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J Med Assoc Thai. 2000 Dec;83(12):1447-51.

Consequences of hip fracture among Thai women aged 50 years and over: a prospective study.

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  • 1Department of Medicine, Faculty of Medicine, Chulalongkorn University, Bangkok, Thailand.



To compare post-discharge outcomes of hip-fractured Thai women aged 50 and over with age and sex-matched controls.


From 1995 to 1997, 60 Thai women aged 50 years and over with hip fracture who had been admitted to the King Chulalongkorn Memorial Hospital and their age and sex-matched controls (n = 60) were recruited in a case-control study. These 120 patients were followed for at least 1 year after discharge from the hospital by telephone and/or mailed questionnaire to obtain information about outcomes including death, dependency status and new fracture. Relatives of missing subjects were contacted and interviewed about the outcome status of the patients.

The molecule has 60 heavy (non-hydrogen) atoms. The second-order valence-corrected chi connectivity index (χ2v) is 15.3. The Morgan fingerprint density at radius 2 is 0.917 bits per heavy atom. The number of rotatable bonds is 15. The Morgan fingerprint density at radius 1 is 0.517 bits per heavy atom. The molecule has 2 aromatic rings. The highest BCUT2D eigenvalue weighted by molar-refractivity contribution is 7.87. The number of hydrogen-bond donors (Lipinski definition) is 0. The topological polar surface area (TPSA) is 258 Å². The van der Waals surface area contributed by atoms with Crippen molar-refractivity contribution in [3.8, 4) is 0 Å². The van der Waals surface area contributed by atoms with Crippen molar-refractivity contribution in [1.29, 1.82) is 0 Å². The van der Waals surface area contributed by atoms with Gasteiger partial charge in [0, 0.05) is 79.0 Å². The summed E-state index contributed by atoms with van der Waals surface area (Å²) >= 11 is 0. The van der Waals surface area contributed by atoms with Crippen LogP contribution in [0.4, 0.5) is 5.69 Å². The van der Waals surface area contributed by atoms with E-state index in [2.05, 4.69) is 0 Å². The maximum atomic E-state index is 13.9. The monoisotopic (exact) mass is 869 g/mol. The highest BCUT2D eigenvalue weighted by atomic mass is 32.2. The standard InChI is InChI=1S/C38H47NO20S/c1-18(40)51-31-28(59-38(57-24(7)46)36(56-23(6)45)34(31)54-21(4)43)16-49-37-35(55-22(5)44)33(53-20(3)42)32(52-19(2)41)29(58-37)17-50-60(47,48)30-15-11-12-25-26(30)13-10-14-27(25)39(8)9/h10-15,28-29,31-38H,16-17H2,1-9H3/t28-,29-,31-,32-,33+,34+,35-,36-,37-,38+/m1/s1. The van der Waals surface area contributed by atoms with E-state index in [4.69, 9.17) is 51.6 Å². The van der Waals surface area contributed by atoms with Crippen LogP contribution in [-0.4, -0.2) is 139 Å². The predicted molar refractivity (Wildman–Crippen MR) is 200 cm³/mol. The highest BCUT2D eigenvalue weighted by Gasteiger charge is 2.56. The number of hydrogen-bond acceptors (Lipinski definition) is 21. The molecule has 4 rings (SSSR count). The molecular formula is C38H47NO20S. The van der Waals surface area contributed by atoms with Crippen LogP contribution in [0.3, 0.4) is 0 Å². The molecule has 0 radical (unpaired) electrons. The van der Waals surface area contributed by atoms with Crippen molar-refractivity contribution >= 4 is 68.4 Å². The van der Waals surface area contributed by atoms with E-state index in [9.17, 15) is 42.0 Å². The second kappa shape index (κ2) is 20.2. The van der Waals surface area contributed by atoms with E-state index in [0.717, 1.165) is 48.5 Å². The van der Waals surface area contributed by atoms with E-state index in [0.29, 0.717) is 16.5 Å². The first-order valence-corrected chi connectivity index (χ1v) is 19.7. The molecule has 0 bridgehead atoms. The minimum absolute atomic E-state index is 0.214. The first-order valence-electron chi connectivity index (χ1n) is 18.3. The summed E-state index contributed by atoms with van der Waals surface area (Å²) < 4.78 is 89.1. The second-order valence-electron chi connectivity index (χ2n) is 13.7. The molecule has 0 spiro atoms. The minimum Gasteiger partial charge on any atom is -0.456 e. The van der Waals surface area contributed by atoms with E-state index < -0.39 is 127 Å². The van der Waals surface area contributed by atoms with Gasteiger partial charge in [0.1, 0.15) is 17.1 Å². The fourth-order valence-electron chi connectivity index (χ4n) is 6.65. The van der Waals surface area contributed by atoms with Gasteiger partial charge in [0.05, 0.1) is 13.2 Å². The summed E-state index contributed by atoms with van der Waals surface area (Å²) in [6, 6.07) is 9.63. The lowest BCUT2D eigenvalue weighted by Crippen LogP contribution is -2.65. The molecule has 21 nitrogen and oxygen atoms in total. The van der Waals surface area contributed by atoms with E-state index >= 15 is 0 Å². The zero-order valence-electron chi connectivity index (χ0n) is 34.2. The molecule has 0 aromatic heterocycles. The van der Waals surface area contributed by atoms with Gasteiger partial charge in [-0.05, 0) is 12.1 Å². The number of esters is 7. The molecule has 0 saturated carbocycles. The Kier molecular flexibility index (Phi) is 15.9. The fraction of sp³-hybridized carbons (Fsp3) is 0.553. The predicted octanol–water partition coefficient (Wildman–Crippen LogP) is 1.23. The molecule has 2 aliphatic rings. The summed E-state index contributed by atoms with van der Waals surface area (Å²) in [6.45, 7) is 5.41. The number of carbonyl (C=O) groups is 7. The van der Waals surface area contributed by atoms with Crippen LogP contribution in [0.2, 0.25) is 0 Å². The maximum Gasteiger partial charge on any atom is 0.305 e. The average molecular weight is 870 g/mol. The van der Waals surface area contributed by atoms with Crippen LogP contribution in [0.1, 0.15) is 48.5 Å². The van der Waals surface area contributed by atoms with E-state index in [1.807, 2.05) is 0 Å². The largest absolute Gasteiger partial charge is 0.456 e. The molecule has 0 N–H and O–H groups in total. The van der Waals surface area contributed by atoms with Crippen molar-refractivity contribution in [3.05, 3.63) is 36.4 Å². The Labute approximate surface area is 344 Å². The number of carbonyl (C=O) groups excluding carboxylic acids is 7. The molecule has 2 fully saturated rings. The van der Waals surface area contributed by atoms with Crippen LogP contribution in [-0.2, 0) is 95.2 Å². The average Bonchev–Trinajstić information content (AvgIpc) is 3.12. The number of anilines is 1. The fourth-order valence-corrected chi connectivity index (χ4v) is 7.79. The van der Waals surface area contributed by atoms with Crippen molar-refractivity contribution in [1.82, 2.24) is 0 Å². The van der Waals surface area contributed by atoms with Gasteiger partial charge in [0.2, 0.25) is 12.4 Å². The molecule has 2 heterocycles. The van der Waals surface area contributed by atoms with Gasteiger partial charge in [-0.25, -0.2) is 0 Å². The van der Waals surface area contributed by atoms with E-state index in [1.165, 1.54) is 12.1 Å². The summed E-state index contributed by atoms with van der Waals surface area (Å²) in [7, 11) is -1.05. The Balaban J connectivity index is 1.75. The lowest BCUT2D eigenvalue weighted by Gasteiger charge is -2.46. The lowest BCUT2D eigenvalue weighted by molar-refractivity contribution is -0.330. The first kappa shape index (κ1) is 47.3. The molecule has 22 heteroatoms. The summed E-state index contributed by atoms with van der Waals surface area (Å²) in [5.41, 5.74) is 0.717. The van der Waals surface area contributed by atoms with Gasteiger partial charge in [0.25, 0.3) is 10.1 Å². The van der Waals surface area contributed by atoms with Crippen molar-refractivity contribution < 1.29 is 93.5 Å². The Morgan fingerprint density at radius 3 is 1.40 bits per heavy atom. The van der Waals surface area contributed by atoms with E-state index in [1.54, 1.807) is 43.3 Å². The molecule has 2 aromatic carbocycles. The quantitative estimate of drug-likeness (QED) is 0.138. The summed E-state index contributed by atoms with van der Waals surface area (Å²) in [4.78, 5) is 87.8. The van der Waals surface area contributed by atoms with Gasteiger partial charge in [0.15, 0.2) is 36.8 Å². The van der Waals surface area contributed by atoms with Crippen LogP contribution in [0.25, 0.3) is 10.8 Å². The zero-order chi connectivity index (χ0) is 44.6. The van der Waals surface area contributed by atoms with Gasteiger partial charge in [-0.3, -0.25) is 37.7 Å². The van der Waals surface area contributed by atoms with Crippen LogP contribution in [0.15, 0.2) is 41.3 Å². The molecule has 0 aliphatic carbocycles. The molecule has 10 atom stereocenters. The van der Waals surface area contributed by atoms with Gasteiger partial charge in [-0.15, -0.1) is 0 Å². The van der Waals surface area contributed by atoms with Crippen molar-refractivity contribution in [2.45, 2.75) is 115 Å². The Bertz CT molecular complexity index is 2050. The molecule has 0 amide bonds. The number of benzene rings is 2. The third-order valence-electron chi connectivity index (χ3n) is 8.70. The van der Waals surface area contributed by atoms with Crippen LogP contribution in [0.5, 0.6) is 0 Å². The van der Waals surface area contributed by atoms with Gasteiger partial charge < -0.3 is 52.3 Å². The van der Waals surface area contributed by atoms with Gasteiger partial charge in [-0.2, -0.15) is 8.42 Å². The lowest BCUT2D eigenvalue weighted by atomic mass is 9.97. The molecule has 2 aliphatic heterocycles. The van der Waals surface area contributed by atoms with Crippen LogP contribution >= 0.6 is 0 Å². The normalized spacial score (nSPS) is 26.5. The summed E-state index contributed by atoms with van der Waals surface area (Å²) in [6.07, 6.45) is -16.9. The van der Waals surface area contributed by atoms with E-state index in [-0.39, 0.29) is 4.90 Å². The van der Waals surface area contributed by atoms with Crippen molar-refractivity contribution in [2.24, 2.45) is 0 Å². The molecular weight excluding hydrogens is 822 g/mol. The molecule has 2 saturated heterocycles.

The mean age (SD) of those with and without hip fracture was 71.7 (7.6) and 71.2 (8) years, respectively. Of these 120 subjects, 3 cases and 3 controls could not be contacted. The longest follow-up period was 32 months. Means periods (SD) of follow-up among cases and controls were 18.8 (6.7) and 18.1 (6.6) months, respectively. Eleven cases and 5 controls died during the follow-up period. Seven cases and 3 controls died within 1 year after hospitalisation. The survival rate of the cases clearly separated from that of the controls after 1 year. There was a statistical significance of survival between the cases and controls (p < 0.05). The mean (SD) BAI and CAI scores one year after discharge of hip fractured subjects (n = 50) were 17.3 (3.4) and 5.5 (2.3), respectively. The mean (SD) BAI and CAI scores one year after discharge of the control subjects (n = 54) were 16.9 (5) and 5.3 (2.5), respectively. There was no statistically significant difference between dependency status among the two groups. Three (5.2%) cases and one (1.8%) control had new fractures during the follow-up period (no statistical significance).


This study showed that appropriate management of hip fracture could maintain the dependency status of hip-fractured women for one year. However, Thai women aged 50 years and over with hip fracture had a higher mortality rate than those without hip fracture which suggests that hip fracture might be a sign of poor health status among these elderly women.

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